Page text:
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Fam Pract Manag. 2002 May;9(5):74.

Benefits trends

Q

What are some of the current trends in benefits for employed family physicians?

Retirement plans, life insurance, paid vacations and health insurance continue to be common benefits offered to family physicians; however, two items are becoming more popular:

1. Long-term care insurance. If a practice is a C corporation (i.e., it’s not a partnership, S corporation, sole proprietorship or limited liability company (LLC)), it can deduct 100 percent of the premiums it pays for long-term care insurance without creating any tax liability for the individual. If a physician pays for long-term care insurance personally (or as a partner, S corporation shareholder, sole proprietor or LLC member), he or she can deduct only a portion of the premiums if his or her total medical expenses are greater than 7.5 percent of adjusted gross income.

2. Cost-sharing of health insurance premiums. Since health insurance premiums are skyrocketing again, many practices are beginning to ask their employees to pay a higher portion of the costs. Some employers are also selecting plans with higher co-payments, which means higher out-of-pocket costs for the individual. In addition, practices that provide different levels of health insurance (e.g., family coverage for some, individual coverage for others and no coverage for those insured under a spouse’s plan) often count such premiums as part of the physician compensation.

One item that continues not to be popular is disability insurance. When it is paid for by the practice, the practice is able to deduct those premiums on its tax return, but any insurance proceeds collected are subject to federal income tax. On the other hand, if disability insurance is paid for personally by the physician, it is not tax deductible, but any insurance proceeds received are tax free.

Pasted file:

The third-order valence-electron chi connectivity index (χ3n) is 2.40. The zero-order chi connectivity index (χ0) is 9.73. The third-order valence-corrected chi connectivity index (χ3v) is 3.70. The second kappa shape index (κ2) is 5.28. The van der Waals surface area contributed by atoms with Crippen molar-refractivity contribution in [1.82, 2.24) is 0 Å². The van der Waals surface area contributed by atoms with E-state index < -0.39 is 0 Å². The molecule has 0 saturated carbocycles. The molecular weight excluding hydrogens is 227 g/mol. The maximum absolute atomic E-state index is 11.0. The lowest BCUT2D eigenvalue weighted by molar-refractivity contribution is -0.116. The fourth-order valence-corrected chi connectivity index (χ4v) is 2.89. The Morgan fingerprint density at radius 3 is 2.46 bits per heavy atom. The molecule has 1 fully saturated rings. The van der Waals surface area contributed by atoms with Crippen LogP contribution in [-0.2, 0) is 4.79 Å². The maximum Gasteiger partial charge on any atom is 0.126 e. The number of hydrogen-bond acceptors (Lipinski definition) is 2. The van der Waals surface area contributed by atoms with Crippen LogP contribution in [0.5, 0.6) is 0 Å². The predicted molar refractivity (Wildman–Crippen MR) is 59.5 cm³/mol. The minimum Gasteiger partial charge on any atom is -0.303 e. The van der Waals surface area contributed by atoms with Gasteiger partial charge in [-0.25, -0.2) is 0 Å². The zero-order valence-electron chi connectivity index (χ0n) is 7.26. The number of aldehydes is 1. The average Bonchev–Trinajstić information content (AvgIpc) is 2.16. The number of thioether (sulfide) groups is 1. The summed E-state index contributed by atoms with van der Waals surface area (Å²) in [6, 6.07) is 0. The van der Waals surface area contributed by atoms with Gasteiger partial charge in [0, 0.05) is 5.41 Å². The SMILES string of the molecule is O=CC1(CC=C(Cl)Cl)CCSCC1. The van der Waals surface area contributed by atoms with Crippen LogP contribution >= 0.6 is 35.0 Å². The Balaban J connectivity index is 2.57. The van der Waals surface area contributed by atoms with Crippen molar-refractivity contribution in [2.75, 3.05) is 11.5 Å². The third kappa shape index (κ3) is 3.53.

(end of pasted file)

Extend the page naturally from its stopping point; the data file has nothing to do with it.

Medicare recredentialing forms

Q

I’m a hospital-employed physician planning to start my own practice. I’ve become very confused about the process of recredentialing with Medicare because the application form is so complicated. If I am changing only certain information (such as my tax ID number, business name and address) is the HCFA-855C change-of-information form adequate for this purpose?

Since you will be starting a new practice, you will likely need to complete a new Medicare enrollment form (e.g., CMS-855B or CMS-855I). You can find the forms online at www.hcfa.gov/medicare/enrollment/forms or obtain them by contacting the provider relations staff of your Medicare carrier. Note that any HCFA-855 forms postmarked after Dec. 31, 2001, are no longer valid since new forms went into effect Nov. 1, 2001.

If your information changes at any point after you’ve completed a new enrollment form, you should report it within 90 days of the change using the appropriate CMS-855 form for physicians (there is no longer a separate change-of-information form). To report changes, you only need to complete the first section of the form and those sections that reflect the changes, additions or deletions you are making.

Collaborating with an NP

Q

In my state, nurse practitioners (NPs) may practice independently but are required to have a collaborative relationship with a physician. I have been approached by an NP who would like to enter into such a relationship. Are there any steps I need to take to protect myself?

When you enter into a collaborative relationship with an independent NP, you are performing a quality-control function under state licensure laws. Before you enter into such a relationship, you should do the following:

  • Inform your malpractice carrier of the relationship. Since you are not the NP’s employer, you will not have direct liability for any errors the NP commits, but you will have increased liability because you will be supervising someone who may create harm to a patient that you could have prevented.

  • Review state licensure law to ensure that you understand the rules for collaboration. For example, under a collaborative relationship, you cannot bill for the NP’s services but you can bill for patient encounters you have as a result of the relationship.

  • Develop a contract that details the nature of the relationship, including what the NP may and may not say about you or your relationship in advertising or any other communication with the public.

  • Establish protocols and policies to govern the relationship, particularly for coverage and emergency situations.


* Denotes member of FP Assist, the AAFP’s online clearinghouse for consultants and attorneys.


 

Copyright © 2002 by the American Academy of Family Physicians.
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